Mop-up begins after Amanzimtoti ‘supercell thunderstorm’

Toti CBD. PHOTO: Andre Beetge

Amanzimtoti residents began moping up operations after Tuesday’s nightmare storm, which battered the greater Durban area with winds of more than 70km/h.

The SA Weather Service said the ‘supercell thunderstorm’, which is the most intense form of a storm characterised by a deep rotating updraft associated with tornadoes, large hail, strong winds and flash flooding, had moved from Gauteng on Monday to KZN and the Eastern Cape on Tuesday.

According to the website www.dbnrain.co.za, Isipingo recorded 93.6mm of rain on Tuesday, while the Bluff was slightly less at 74.8mm and Island View received a mammoth 174.6mm. A St Winifreds resident said their neighbour recorded 160mm.

According to ward 97 councillor Andre Beetge, the first reports of uprooted trees started at about 7.25am, followed by the CBD which was confirmed as flooded within the hour.

READ ALSO: #DurbanStorm wreaks havoc at Amanzimtoti SPCA

By 9.15am the water was level with the top of the platforms at Amanzimtoti railway station. Lifesavers from the beaches arrived soon afterwards and used a jetski and rubber duck to evacuate the CBD.

Flow from Old Main, Adams and Fynn roads along the channel into Kingfisher Road and Isundu Drive changed what is normally a small stream into a roaring 20-metre wide river, which carried away walls, curbing and tar to the point of totally flooding and rendering the Isundu Road pump station underwater.

Parks department staff at Pipeline Beach found themselves cut off and unable to assist with complaints when part of the embankment below Inyoni Rocks Road washed down across the street. A tractor loader backhoe (TLB) was hastily dispatched to open the road.

READ ALSO: Four drown in Isipingo during #DurbanStorm

Despite the Amanzimtoti River mouth being open, the huge volume of water pushed back into the stormwater drains, leaving employees of Steven Stationers with mere minutes to escape via Civic Road under the N2. However they had no passage along Isundu towards Adams after a huge strelitzia blocked their path across the road and Isundu remained flooded.

With the CBD along Kingsway flooded, it was only after a municipal tree cutting team managed to open Isundu Road that residential traffic flow between the south and north of town could be re-established.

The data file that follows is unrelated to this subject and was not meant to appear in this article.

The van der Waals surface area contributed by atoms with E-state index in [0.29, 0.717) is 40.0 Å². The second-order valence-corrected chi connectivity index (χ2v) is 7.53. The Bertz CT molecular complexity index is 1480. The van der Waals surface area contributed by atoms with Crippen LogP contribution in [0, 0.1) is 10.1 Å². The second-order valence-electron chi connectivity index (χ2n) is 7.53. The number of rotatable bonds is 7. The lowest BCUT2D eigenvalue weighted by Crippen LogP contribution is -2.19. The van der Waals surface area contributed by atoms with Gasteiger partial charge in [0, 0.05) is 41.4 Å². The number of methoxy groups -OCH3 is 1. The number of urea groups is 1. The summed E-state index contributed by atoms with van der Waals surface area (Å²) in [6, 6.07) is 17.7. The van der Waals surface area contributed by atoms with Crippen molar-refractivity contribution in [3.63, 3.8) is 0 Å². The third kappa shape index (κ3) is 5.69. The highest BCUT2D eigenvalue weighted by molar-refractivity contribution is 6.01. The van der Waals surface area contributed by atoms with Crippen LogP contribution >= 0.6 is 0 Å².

As many as 31 trees or large branches either completely or partially obscured passage along Old Main, Umdoni, Dan Pienaar, Frost, York, Gwen, Comer, Bernadotte, Isundu, Adams, Beach, Ipahla, St Boniface Maze, Akker and many other streets across the larger Amanzimtoti area.

A call for assistance was answered by Jacques the Treefeller and Grant from Jack’s Tree Felling who personally took charge of cutting and removing trees in time and with least disruption to school traffic.

Subway Road by the hoot bridge. PHOTO: Andre Beetge

Kuswag Lane intersection with Umdoni was again deeply flooded, necessitating emergency evacuation across Kingsway High’s sport fields. Several parents opted to leave their vehicles at the school and arranged alternative transport from across the railway bridge in Bernadotte Street.

The Little Amanzimtoti River, which is usually a three to five-metre broad stream that curls lazily down towards Baggies Beach, erupted into a 50-metre wide mass, taking everything in its way and ripping away the beach into a 100m wide river mouth.

Rosslyn Road. PHOTO: Andre Beetge

The sewage reticulation project off Almond Road into roads such as Santa Alberto, Bon Aventura and Good Hope roads, where asphalt was already removed to expose bare soil, was turned into deep mud ruts that were virtually impassable with a normal vehicle.

An already damaged road surface in Good Hope saw residents cut off from the opposite side of the road. They were forced to leave their vehicles until the roads department arrived to effect temporary repairs.

All properties along stormwater gullies, run-offs, channels and rivers were negatively affected as even unpiped and unrestricted open runs could not cope with the water volume, resulting in lower-lying properties like Auto Rust Control and residential properties in Elcock Road being flooded by a river washing everything towards the beach.

Commuters on the N2 found roads flooded and vehicles submerged as water from the flashflood swept across the freeway, trapping many within their vehicles near Prospecton and the old airport.

The Little Amanzimtoti River. PHOTO: Andre Beetge

The informal settlement along Ernest Clokie Road at Dakota Beach had to be evacuated when electrical cables broke and fell into the water between informal dwellings.

“It was only as a result of close co-ordination with the parks, roads, electricity beach management departments, and volunteers from the private sector that we were able to open roads and assist with infrastructure failures within record time,” said Cllr Beetge.

“As clean-ups and damage assessments continue across the entire city, we again remind residents that the sheer volume of calls could result in the call centres being incapacitated.

Likewise the waiting time to report incidents will be delayed because of the volumes and as such, we recommend they use landlines to take advantage of the toll-free system to report outages, as opposed to using cellphones.
The municipality can only react if it is aware of a problem and reaction time is also calculated from the time of reporting, not from the time that the incident occurred.

Electrical call centre 080-131-3111, engineering call centre 080-131-3013 and emergency services 031-361-0000.

 

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  AUTHOR
Earl Baillache
Journalist

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